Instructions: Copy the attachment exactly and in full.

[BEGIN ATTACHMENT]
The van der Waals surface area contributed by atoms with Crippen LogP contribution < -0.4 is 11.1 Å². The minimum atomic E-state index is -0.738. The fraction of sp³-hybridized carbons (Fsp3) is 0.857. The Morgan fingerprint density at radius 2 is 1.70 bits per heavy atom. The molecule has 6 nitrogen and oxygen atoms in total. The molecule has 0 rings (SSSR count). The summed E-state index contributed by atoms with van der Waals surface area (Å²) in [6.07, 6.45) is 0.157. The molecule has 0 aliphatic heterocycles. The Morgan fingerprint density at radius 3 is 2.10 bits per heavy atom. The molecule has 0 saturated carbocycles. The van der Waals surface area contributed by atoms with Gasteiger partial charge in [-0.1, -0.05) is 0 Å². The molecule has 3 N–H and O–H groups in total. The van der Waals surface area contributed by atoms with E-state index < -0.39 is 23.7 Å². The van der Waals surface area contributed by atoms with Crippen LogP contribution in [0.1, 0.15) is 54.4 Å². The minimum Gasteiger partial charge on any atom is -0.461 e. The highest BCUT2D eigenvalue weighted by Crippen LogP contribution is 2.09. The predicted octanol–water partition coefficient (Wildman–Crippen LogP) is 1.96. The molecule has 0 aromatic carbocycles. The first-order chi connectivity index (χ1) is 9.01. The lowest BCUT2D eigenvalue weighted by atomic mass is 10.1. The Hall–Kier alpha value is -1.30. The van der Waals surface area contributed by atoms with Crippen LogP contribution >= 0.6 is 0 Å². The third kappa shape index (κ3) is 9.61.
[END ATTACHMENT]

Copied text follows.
The van der Waals surface area contributed by atoms with Crippen LogP contribution < -0.4 is 11.1 Å². The minimum atomic E-state index is -0.738. The fraction of sp³-hybridized carbons (Fsp3) is 0.857. The Morgan fingerprint density at radius 2 is 1.70 bits per heavy atom. The molecule has 6 nitrogen and oxygen atoms in total. The molecule has 0 rings (SSSR count). The summed E-state index contributed by atoms with van der Waals surface area (Å²) in [6.07, 6.45) is 0.157. The molecule has 0 aliphatic heterocycles. The Morgan fingerprint density at radius 3 is 2.10 bits per heavy atom. The molecule has 0 saturated carbocycles. The van der Waals surface area contributed by atoms with Gasteiger partial charge in [-0.1, -0.05) is 0 Å². The molecule has 3 N–H and O–H groups in total. The van der Waals surface area contributed by atoms with E-state index < -0.39 is 23.7 Å². The van der Waals surface area contributed by atoms with Crippen LogP contribution in [0.1, 0.15) is 54.4 Å². The minimum Gasteiger partial charge on any atom is -0.461 e. The highest BCUT2D eigenvalue weighted by Crippen LogP contribution is 2.09. The predicted octanol–water partition coefficient (Wildman–Crippen LogP) is 1.96. The molecule has 0 aromatic carbocycles. The first-order chi connectivity index (χ1) is 9.01. The lowest BCUT2D eigenvalue weighted by atomic mass is 10.1. The Hall–Kier alpha value is -1.30. The van der Waals surface area contributed by atoms with Crippen LogP contribution >= 0.6 is 0 Å². The third kappa shape index (κ3) is 9.61.